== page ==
Monday, 18 April 2011

An Elephant Never Forgets

My love/hate relationship with this city was a little more love than hate this week after a series of serendipitious moments which made everything make sense. After a period of random drilling and banging, people not turning up to fix things, 'infestation' and the constant worry of my 12-year-old son watching too much T.V, I suddenly found myself 'over it' and enjoying the bigger picture. It started when he said: (in a rare moment when the telly was off)

"Mum, what is this fat elephant god all about?"

Well, obviously, I knew the bit about Shiva cutting the boy's head off while his mum was in the bath but that's about it. I sometimes feel totally ignorant of the stuff that goes on around us so I made it my business to find out. Flicking through 'Time Out' I came across a piece on 'Beyond Bombay' a tour company who, as luck would have it, were taking bookings for an 'Idol Walk,'  a cultural tour of the lanes of Lalbaug, home of the Raja, the biggest and most revered Ganesh of them all.

So, on a Saturday morning, we found ourselves outside Ganesh Talkies in a part of South Mumbai we'd never visited before. Vaydehi, our guide led us through doorways which looked like nothing from outside but revealed vast spaces filled with hundreds of giant Ganeshas. Each one a masterpiece being airbrushed and bejewelled by artisans in preperation for Ganesh Chaturthi which I now know marks the birthday of Lord Ganesh.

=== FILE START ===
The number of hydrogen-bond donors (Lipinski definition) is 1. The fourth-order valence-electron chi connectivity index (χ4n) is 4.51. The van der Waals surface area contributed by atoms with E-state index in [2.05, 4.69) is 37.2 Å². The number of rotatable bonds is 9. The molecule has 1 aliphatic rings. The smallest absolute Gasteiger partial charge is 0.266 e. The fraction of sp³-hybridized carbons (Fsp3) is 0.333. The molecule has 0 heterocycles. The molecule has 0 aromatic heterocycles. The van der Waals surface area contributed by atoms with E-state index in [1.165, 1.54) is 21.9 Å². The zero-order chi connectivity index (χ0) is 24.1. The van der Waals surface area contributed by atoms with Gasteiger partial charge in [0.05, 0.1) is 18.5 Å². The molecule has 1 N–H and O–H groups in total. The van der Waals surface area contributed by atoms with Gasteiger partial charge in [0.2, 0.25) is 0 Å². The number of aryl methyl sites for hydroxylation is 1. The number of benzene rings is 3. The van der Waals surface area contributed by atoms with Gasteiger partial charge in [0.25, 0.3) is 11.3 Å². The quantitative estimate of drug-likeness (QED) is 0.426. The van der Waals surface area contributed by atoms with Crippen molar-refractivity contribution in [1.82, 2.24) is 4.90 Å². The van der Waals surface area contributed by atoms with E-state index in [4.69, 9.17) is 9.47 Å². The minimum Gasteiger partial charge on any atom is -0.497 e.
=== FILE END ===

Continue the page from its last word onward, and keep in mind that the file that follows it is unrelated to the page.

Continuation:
Vaydehi explained how families install idols of their deity in their homes or get together in societies to erect tents in which the gigantic statues are enthroned, later to be immersed. We didn't get to see the Raja as he was hidden behind sheets until the big day. A million and a half people will come to pay their respects every day throughout the festival.

A newsteam covering the tour interviewed my son in a factory filled with these amazing statues and it was with some pride that I watched him give News 9 his interpretation of what this festival was all about. He did not use the words 'fat' or 'elephant' at all and seemed to have the air of someone who knew what he was talking about.

Who was it who said televsion is for appearing on and not watching?

And as I write, my daughter has just walked into the room and performed a fab Bollywood routine she learned at school. This will be their Mumbai legacy not the banging or the insects or the broken drier. This is the stuff my kids will remember.  

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